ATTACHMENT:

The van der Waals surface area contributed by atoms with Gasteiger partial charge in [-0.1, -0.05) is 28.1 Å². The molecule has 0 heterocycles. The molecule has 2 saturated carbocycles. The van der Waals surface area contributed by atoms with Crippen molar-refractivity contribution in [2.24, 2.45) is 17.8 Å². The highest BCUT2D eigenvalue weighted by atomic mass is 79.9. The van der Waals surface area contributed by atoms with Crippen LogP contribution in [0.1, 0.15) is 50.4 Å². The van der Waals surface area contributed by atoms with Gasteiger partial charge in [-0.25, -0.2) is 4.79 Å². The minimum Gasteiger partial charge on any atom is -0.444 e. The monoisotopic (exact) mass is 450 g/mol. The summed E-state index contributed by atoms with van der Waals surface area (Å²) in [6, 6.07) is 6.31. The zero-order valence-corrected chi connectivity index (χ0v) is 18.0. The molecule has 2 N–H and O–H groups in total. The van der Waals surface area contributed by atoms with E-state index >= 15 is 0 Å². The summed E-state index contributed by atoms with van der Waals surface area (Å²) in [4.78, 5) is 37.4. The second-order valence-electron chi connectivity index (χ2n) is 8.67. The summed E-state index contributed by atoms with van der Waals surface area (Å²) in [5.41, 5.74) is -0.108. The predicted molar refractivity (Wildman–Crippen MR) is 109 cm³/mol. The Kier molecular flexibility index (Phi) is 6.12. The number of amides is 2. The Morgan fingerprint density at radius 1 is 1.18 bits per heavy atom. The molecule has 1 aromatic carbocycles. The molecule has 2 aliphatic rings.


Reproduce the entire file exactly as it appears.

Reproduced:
The van der Waals surface area contributed by atoms with Gasteiger partial charge in [-0.1, -0.05) is 28.1 Å². The molecule has 0 heterocycles. The molecule has 2 saturated carbocycles. The van der Waals surface area contributed by atoms with Crippen molar-refractivity contribution in [2.24, 2.45) is 17.8 Å². The highest BCUT2D eigenvalue weighted by atomic mass is 79.9. The van der Waals surface area contributed by atoms with Crippen LogP contribution in [0.1, 0.15) is 50.4 Å². The van der Waals surface area contributed by atoms with Gasteiger partial charge in [-0.25, -0.2) is 4.79 Å². The minimum Gasteiger partial charge on any atom is -0.444 e. The monoisotopic (exact) mass is 450 g/mol. The summed E-state index contributed by atoms with van der Waals surface area (Å²) in [6, 6.07) is 6.31. The zero-order valence-corrected chi connectivity index (χ0v) is 18.0. The molecule has 2 N–H and O–H groups in total. The van der Waals surface area contributed by atoms with E-state index >= 15 is 0 Å². The summed E-state index contributed by atoms with van der Waals surface area (Å²) in [4.78, 5) is 37.4. The second-order valence-electron chi connectivity index (χ2n) is 8.67. The summed E-state index contributed by atoms with van der Waals surface area (Å²) in [5.41, 5.74) is -0.108. The predicted molar refractivity (Wildman–Crippen MR) is 109 cm³/mol. The Kier molecular flexibility index (Phi) is 6.12. The number of amides is 2. The Morgan fingerprint density at radius 1 is 1.18 bits per heavy atom. The molecule has 1 aromatic carbocycles. The molecule has 2 aliphatic rings.